This Father’s Day, hear from some refugee dads

Last updated June 14, 2014Blog post

Koroush, Abdi, Vianney, Prem, Haider and Rafi are all very different men – with different ages, nationalities and professions.  But they all have two things in common: they’re all fathers, and they’re all refugees.

This Father’s Day, we’re sharing their stories

Koroush is a refugee from IranKoroush was a successful businessman in Iran before police harassment forced him to flee.  Caring for his wife and two daughters on asylum support has been a real struggle.

“Children don’t understand these things,” he says.  “My child doesn’t know that we are asylum seekers.  The minimum should be that children are provided for”

.Abdi is a refugee from Somalia

Abdi arrived in Dadaab refugee camp when he was just a child himself.  When he left, having been resettled to the UK, he was a married father.

He remembers his mother telling him not to plant a tree near their home in Dadaab, saying they would soon return home to Somalia.  Years later, “we were sitting under the tree and I said, ‘look, now I’m married and have a child, and we’re using the shade from this tree!’  That made my mother cry”.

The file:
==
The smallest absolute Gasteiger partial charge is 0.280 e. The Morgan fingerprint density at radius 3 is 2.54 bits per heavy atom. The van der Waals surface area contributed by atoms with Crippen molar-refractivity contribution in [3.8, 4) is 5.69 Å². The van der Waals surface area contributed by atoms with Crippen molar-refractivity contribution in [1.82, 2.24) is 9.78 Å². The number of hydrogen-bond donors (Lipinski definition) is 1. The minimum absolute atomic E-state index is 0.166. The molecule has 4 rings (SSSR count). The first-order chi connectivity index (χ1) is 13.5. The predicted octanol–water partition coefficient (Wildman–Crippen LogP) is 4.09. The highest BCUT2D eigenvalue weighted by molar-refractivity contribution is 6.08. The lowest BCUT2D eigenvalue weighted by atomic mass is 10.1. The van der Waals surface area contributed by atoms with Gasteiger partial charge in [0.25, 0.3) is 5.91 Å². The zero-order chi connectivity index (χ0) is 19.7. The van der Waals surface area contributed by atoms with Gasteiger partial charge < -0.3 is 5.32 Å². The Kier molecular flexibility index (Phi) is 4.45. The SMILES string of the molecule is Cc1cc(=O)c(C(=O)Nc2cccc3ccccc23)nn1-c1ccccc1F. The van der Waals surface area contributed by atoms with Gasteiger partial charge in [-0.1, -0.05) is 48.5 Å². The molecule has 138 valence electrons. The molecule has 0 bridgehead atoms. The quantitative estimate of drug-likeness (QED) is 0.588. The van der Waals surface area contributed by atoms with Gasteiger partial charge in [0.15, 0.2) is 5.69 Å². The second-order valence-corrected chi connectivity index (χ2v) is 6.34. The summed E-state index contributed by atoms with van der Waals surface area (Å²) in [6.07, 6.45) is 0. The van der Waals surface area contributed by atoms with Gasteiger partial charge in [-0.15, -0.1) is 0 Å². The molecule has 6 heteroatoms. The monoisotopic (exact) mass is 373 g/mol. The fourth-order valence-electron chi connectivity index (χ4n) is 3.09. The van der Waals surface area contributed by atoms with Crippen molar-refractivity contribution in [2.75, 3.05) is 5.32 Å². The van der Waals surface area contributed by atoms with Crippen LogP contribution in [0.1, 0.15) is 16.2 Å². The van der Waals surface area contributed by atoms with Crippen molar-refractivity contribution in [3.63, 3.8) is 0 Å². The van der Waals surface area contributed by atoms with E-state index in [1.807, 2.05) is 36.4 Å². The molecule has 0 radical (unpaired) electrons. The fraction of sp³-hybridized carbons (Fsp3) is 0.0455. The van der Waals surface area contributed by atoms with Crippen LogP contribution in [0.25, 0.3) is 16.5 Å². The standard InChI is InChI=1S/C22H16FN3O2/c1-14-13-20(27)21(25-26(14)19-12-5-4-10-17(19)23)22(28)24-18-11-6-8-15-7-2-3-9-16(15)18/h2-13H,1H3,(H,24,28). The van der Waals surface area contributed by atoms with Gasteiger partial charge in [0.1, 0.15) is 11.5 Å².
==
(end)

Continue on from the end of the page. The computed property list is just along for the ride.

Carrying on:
Haider is a refugee from IraqVianney’s youngest child was born just a few months ago.  He’s also father to a teenage daughter and a young son.

Not being allowed to work is a real difficulty for him, because “when you are working you [can] support your children.  If you are hard-working and you cannot work for a long period, it will be even harder.  It is very stressful when you’ve got a family and you are used to taking care of them”.

Prem grew up in a refugee camp in Nepal, where he married his wife and had two daughters.  Eventually, they were resettled to the UK through the Gateway Protection Programme.

“I had no status in Nepal.  This meant I couldn’t work.  Without a job, I couldn’t build a life for my family,” he says.  “I didn’t want my daughters to live all their lives in a refugee camp”.

As an interpreter for British forces in Iraq, father-of-two Haider’s life was often at risk.  Resettlement to the UK was a new beginning for him, his wife Nadia and their daughters.

“For anybody to change countries, to go and live in a country they’ve never even been to before, it’s hard,” Haider says, but he has no regrets.  “I’m so thankful to Britain.  I had to think of my family”.

Rafi was also an interpreter for British forces.  He worked in Afghanistan, and fled to the UK after receiving death threats.

“My dream was to secure a future for myself and my family in a safe country,” he says, “but the most difficult and devastating time of my life started.  All I want is safety for my family.  I just want us to be reunited so we can enjoy a brighter future together”.